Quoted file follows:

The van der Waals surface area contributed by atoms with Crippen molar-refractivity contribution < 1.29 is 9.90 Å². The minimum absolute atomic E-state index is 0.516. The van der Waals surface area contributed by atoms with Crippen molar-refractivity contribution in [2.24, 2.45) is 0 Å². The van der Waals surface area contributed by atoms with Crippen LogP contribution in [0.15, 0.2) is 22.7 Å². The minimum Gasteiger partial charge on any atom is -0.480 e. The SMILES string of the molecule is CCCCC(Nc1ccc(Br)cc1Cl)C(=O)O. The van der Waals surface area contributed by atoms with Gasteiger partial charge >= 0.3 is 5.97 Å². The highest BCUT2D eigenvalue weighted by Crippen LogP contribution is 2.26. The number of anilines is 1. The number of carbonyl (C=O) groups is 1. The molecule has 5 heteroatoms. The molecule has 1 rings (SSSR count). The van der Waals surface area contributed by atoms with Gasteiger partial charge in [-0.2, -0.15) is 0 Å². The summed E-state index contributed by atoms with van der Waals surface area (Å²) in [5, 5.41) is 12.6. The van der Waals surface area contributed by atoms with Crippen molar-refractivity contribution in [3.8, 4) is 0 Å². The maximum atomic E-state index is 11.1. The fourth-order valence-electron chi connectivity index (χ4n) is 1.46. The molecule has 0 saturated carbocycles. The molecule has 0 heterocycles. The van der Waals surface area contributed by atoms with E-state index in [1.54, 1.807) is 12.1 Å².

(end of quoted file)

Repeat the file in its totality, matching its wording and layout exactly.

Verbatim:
The van der Waals surface area contributed by atoms with Crippen molar-refractivity contribution < 1.29 is 9.90 Å². The minimum absolute atomic E-state index is 0.516. The van der Waals surface area contributed by atoms with Crippen molar-refractivity contribution in [2.24, 2.45) is 0 Å². The van der Waals surface area contributed by atoms with Crippen LogP contribution in [0.15, 0.2) is 22.7 Å². The minimum Gasteiger partial charge on any atom is -0.480 e. The SMILES string of the molecule is CCCCC(Nc1ccc(Br)cc1Cl)C(=O)O. The van der Waals surface area contributed by atoms with Gasteiger partial charge >= 0.3 is 5.97 Å². The highest BCUT2D eigenvalue weighted by Crippen LogP contribution is 2.26. The number of anilines is 1. The number of carbonyl (C=O) groups is 1. The molecule has 5 heteroatoms. The molecule has 1 rings (SSSR count). The van der Waals surface area contributed by atoms with Gasteiger partial charge in [-0.2, -0.15) is 0 Å². The summed E-state index contributed by atoms with van der Waals surface area (Å²) in [5, 5.41) is 12.6. The van der Waals surface area contributed by atoms with Crippen molar-refractivity contribution in [3.8, 4) is 0 Å². The maximum atomic E-state index is 11.1. The fourth-order valence-electron chi connectivity index (χ4n) is 1.46. The molecule has 0 saturated carbocycles. The molecule has 0 heterocycles. The van der Waals surface area contributed by atoms with E-state index in [1.54, 1.807) is 12.1 Å².